Highway closures confuse, frustrate

With a small day pack strapped to his back, Scott Groves set out from his home in Pasadena to the foot of Mt. Wilson Trail in Sierra Madre. He climbed seven miles to the top of the mountain and then proceeded down Mt. Wilson Road before happening upon the closed portion of Angeles Crest Highway (SR-2).

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The former Boy Scout and U.S. Army soldier had already been hiking for five hours, and it was too far to turn back.

"It wasn't even on my radar that this was closed," Groves said as he stopped to fill his water pouch near the intersection of Angeles Crest Highway and Angeles Forest Highway. "I had read that it was clear to come up from the Palmdale side so I figured everything here was cool."

About 20 miles of the 66-mile mountain pass, from La Cañada Flintridge to Mt. Wilson Road, and 25% of Angeles National Forest remain off limits to the public as construction crews rebuild large washouts caused by winter storms. The $16.5 million in repairs, contracted out to Thousand Oaks-based Burns Pacific Construction, is expected to be completed in November.

Meanwhile, the closures continue to frustrate and confuse those seeking to access some of the most popular portions of the San Gabriel Mountains. Hundreds of motorcyclists, bicyclists and hikers have been spotted in restricted areas, according to Caltrans and U.S. Forest Service officials.

Some of the trespassing seems to be due to genuine misunderstanding about the status of different portions of the road and forest. In late June, Caltrans Public Information Officer Patrick Chandler intercepted a dozen family members setting off on a hike.

"They parked at Angeles Forest Highway where it meets Angeles Crest and walked up to the closure and were going to go down Switzer Falls," Chandler said.

He had to explain to the family that the popular trail was closed. But the hikers were not alone in their confusion. Road repair workers reported that Los Angeles County public safety personnel have attempted to respond to emergency calls by traveling north on Angeles Crest Highway, only to hit road blocks.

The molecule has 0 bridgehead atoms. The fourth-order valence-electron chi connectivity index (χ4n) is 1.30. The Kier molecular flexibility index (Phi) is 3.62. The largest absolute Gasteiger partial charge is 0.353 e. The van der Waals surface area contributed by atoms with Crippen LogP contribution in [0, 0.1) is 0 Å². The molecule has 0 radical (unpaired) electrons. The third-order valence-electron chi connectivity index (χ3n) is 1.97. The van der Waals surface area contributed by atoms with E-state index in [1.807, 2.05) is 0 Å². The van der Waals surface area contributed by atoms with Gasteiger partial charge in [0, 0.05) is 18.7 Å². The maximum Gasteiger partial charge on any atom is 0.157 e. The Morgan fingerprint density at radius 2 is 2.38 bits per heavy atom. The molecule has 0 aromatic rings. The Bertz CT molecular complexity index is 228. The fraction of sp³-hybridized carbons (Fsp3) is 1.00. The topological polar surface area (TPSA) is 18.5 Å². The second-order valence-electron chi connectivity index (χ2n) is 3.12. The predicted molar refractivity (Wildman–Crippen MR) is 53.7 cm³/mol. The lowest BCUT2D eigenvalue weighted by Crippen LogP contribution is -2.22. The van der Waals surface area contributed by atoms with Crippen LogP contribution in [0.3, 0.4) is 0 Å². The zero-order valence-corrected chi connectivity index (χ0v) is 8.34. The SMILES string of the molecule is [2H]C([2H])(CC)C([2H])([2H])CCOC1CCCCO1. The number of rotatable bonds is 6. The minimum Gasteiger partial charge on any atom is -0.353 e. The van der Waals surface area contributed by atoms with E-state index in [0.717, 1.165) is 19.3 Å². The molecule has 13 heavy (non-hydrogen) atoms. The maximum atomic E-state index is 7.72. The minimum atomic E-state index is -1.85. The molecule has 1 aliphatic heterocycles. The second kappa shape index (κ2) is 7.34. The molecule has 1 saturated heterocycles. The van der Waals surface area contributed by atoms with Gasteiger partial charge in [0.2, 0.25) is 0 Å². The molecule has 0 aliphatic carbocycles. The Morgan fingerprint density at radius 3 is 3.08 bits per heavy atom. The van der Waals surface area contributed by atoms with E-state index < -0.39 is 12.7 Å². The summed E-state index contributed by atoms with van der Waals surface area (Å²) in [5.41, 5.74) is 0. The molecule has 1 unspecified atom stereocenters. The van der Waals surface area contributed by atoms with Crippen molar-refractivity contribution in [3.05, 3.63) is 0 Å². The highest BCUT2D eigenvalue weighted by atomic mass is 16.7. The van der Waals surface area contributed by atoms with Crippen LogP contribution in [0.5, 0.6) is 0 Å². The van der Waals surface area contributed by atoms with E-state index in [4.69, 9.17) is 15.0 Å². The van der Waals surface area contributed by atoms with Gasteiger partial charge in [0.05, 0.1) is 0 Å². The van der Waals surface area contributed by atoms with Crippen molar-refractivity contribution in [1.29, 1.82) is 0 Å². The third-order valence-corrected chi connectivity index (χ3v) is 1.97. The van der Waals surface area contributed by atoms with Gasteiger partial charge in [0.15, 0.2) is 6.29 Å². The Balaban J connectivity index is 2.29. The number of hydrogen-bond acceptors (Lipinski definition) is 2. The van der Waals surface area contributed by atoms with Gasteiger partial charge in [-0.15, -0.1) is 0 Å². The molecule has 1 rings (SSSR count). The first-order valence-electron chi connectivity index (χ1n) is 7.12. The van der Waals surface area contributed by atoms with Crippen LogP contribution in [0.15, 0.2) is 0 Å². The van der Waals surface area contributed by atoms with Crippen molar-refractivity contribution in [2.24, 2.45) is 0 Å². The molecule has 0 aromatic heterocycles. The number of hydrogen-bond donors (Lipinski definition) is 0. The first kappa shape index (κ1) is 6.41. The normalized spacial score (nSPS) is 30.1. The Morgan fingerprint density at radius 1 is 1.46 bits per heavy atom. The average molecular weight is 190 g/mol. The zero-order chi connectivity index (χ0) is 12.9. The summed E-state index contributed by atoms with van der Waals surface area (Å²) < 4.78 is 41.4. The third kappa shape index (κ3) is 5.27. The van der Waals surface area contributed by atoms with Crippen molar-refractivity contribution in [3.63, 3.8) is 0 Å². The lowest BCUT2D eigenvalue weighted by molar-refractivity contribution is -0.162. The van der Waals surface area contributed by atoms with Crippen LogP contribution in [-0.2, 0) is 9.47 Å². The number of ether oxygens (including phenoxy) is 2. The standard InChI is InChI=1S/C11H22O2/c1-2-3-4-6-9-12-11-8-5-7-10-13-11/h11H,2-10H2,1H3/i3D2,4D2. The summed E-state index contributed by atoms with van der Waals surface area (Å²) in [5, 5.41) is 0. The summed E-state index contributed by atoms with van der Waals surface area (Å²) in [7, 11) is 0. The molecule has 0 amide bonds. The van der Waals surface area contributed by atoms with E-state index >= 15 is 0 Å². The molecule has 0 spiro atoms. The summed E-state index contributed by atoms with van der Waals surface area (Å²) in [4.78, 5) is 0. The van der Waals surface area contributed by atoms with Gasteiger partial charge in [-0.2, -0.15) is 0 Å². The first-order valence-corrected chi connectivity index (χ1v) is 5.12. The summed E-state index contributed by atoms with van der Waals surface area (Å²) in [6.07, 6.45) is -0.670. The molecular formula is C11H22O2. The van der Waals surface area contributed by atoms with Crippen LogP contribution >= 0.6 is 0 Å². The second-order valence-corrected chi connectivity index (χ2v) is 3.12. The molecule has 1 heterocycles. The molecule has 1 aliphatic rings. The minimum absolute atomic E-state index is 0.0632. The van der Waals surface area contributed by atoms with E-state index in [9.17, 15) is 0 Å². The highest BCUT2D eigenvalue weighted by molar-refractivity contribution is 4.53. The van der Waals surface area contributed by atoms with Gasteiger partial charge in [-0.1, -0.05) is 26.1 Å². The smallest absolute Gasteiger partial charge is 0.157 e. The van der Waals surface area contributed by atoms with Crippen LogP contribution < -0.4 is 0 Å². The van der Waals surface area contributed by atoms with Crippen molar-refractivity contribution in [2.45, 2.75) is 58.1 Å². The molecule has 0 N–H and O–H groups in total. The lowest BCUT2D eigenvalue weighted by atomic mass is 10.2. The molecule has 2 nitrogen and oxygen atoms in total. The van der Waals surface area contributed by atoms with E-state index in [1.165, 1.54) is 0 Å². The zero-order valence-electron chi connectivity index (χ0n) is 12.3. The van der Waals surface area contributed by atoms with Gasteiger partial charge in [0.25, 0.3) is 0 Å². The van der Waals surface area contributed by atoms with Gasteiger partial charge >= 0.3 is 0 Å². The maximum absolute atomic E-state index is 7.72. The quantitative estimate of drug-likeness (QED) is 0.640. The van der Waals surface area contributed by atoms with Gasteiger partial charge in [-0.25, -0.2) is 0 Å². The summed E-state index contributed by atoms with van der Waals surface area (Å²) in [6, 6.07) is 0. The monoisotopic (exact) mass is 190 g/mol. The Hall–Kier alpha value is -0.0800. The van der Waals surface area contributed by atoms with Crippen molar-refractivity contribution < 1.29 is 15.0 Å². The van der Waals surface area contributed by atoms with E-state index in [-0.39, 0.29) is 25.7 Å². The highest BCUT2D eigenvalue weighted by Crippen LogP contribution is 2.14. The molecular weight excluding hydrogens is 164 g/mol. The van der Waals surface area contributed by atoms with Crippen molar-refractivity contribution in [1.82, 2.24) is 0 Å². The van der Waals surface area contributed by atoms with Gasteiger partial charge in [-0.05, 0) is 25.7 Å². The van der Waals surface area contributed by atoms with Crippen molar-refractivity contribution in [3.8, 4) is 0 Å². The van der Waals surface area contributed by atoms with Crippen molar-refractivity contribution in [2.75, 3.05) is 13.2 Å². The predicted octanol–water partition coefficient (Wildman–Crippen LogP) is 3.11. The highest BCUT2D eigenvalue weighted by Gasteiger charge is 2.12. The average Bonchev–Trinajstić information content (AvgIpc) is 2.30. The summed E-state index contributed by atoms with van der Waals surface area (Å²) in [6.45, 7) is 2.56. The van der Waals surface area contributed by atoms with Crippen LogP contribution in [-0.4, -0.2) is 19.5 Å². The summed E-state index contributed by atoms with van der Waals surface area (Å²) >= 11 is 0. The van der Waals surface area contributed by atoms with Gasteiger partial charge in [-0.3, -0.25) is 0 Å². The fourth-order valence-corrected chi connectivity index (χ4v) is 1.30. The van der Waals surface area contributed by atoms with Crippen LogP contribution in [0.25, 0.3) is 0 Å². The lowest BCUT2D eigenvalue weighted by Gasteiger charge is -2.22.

L.A. County Fire Battalion Chief Mitch Brookhyser confirmed one such incident. On May 31, units from La Cañada's Station #82 responded to a call of a motorcycle that had gone off the side of Angeles Crest, Brookhyser said. The responders were forced to stop at a locked gate. The call was canceled minutes later, he said.

Many of those entering closed portions of the highway and forest, however, are doing so with overt disregard for clearly posted signs. A Las Vegas motorcycle crew posted on their blog a dozen photos of themselves circumventing closures and being cited by the California Highway Patrol during an outing in May.

And on a recent afternoon Jim Blake, a Lake View Terrace resident and an avid bicyclist, stopped to watch workers repair a 200-foot-deep washout near Brown Canyon, the largest of the two dozen damaged spots. He had pedaled 27 miles, traveling on Big Tujunga Canyon Road, Angeles Forest Highway and Angeles Crest Highway.

"Big Tujunga Canyon was open," Blake said. "Then they had some signs on Angeles Forest Highway that it was closed ahead, but cars could go through. At Angeles Crest Highway they had a gate, but I could get through there."

He enjoyed having the road to himself, Blake said, although he did have to steer clear of a couple of dump trucks.

"I thought it was great, there was no traffic," Blake said. "But I wasn't aware they had this kind of damage here. I wasn't prepared for this."

Individuals who knowingly or unknowingly enter closed portions of Angeles Crest Highway and Angeles National Forest can be fined by the California Highway Patrol or Forest Service law enforcement agents, Chandler said, and are taking a serious safety risk.

"Because it is still a construction zone, it is off limits to the public," Chandler said. "It is just dangerous."

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